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Why Tungsten Lighting in Filmmaking Is Still Alive and Thriving

Some of the most successful DPs are using tungsten on some of the biggest productions, and for reasons that might surprise you.

Almost every day, we see announcements for new lighting technologies. Multicolor LEDs that are light, cool, battery-powered, and remotely programmable are the lead story of every trade show. HMIs still turn night into day (being daylight balanced), and newer technologies are still making their way onto the market.

So why, in this high-tech landscape, is tungsten still alive and well? And who’s using it?

Cinematographer Rob Hardy, BSC, used tungsten on Mission: Impossible — Fallout, one of the biggest, highest-grossing action films of last year. He almost exclusively used tungsten lights on the breakout hit Ex Machina.

Vanessa Kirby in Mission: Impossible - Fallout

Notice the wonderful tungsten lighting in this scene from Mission: Impossible – Fallout. (Image via Paramount Pictures.)

Everyone knows that tungsten light can make beautiful images. For the first eighty years of filmmaking, it was the only game in town (along with natural daylight), and some of the greatest films ever made used it. It has 100 CRI without any green spikes and creates beautiful skin tones.

Given all the obvious downsides of tungsten — the heat, the bulb life, the color temperature, and fragility — why did the filmmakers choose to light with it?

Tom Cruise in Mission: Impossible - Fallout

Note the nostalgic look in this scene from Mission: Impossible — Fallout shot on celluloid. (Image via Paramount Pictures.)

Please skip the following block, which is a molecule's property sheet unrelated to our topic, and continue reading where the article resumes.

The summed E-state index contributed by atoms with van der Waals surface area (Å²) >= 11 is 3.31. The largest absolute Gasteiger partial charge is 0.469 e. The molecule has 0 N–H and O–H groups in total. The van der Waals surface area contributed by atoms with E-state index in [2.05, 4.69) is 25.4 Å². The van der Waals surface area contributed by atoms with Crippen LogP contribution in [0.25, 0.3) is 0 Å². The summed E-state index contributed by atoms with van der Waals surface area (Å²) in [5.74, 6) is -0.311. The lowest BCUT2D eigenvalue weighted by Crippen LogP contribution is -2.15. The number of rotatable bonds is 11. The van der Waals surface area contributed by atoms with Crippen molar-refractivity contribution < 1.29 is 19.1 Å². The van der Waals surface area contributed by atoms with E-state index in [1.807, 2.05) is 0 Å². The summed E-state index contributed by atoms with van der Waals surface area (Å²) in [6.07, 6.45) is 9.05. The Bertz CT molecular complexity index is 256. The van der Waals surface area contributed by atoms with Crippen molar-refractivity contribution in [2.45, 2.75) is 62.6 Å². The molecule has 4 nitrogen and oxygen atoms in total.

One reason may be that Mission Impossible — Fall Out was shot on celluloid. Despite the majority of films now being shot digitally, there’s been a gradual move back to celluloid because it creates an aesthetic that separates a film from the flock. The Mission Impossible franchise has always had a classic, “golden age of action” feel to it, which may have influenced the decision as well.

Because of the decision to shoot film, the camera crew worked with a T500 stock that needed a lot of light. Even with CTB gel, some tungsten fixtures are still much brighter than daylight-balanced LEDs.

Simon Pegg and Henry Cavill in Mission: Impossible - Fallout

Note the natural tone of the tungsten light in this shot from Mission: Impossible — Fallout. (Image via Paramount Pictures.)

They were also working with some huge sets that were going to need thousands of fixtures to illuminate. The Palais Royal!, with its hundreds of extras, was massive. Even with their huge budget, the fact that tungsten is so much cheaper per watt than LED or HMI would have made a huge difference. Another factor is availability. There are hundreds of thousands of 2K par and open-face tungsten fixtures available around the world, some of them from the “Golden Age” of Hollywood. There are some LEDS that are brighter, but how many of them can are really available for rent, at short notice, in locations like Paris and New Zealand?

Because the Mission Impossible team was also going to be working in different countries and on different continents, using tungsten meant that not only were there always fixtures available but also that local crews would be more familiar with them than newer lighting technologies. 

Tungsten will be with us for decades to come because, despite its drawbacks, it still works, still makes beautiful images, and is only going to get cheaper as more advanced options come to market.


Looking for more on tungsten lighting? Check out this video.

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